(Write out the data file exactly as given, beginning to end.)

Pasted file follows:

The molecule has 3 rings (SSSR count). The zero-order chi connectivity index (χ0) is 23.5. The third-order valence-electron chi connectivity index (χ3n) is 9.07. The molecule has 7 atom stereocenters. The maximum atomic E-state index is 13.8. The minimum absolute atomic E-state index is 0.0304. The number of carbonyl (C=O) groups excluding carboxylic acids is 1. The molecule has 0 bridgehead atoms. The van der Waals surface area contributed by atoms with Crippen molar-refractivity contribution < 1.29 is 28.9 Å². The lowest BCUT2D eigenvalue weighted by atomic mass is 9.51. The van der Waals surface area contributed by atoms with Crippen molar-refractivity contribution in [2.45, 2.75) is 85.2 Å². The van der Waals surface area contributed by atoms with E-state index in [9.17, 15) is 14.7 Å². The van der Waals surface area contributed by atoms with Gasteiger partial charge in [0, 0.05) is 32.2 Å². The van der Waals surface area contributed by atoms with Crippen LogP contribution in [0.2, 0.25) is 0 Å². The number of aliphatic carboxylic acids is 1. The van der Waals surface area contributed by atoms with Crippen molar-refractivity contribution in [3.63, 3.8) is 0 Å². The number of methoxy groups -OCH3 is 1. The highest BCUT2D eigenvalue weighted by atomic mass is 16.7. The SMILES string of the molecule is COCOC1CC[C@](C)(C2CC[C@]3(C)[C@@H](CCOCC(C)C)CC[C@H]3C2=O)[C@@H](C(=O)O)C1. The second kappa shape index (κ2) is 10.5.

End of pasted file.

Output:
The molecule has 3 rings (SSSR count). The zero-order chi connectivity index (χ0) is 23.5. The third-order valence-electron chi connectivity index (χ3n) is 9.07. The molecule has 7 atom stereocenters. The maximum atomic E-state index is 13.8. The minimum absolute atomic E-state index is 0.0304. The number of carbonyl (C=O) groups excluding carboxylic acids is 1. The molecule has 0 bridgehead atoms. The van der Waals surface area contributed by atoms with Crippen molar-refractivity contribution < 1.29 is 28.9 Å². The lowest BCUT2D eigenvalue weighted by atomic mass is 9.51. The van der Waals surface area contributed by atoms with Crippen molar-refractivity contribution in [2.45, 2.75) is 85.2 Å². The van der Waals surface area contributed by atoms with E-state index in [9.17, 15) is 14.7 Å². The van der Waals surface area contributed by atoms with Gasteiger partial charge in [0, 0.05) is 32.2 Å². The van der Waals surface area contributed by atoms with Crippen LogP contribution in [0.2, 0.25) is 0 Å². The number of aliphatic carboxylic acids is 1. The van der Waals surface area contributed by atoms with Crippen molar-refractivity contribution in [3.63, 3.8) is 0 Å². The number of methoxy groups -OCH3 is 1. The highest BCUT2D eigenvalue weighted by atomic mass is 16.7. The SMILES string of the molecule is COCOC1CC[C@](C)(C2CC[C@]3(C)[C@@H](CCOCC(C)C)CC[C@H]3C2=O)[C@@H](C(=O)O)C1. The second kappa shape index (κ2) is 10.5.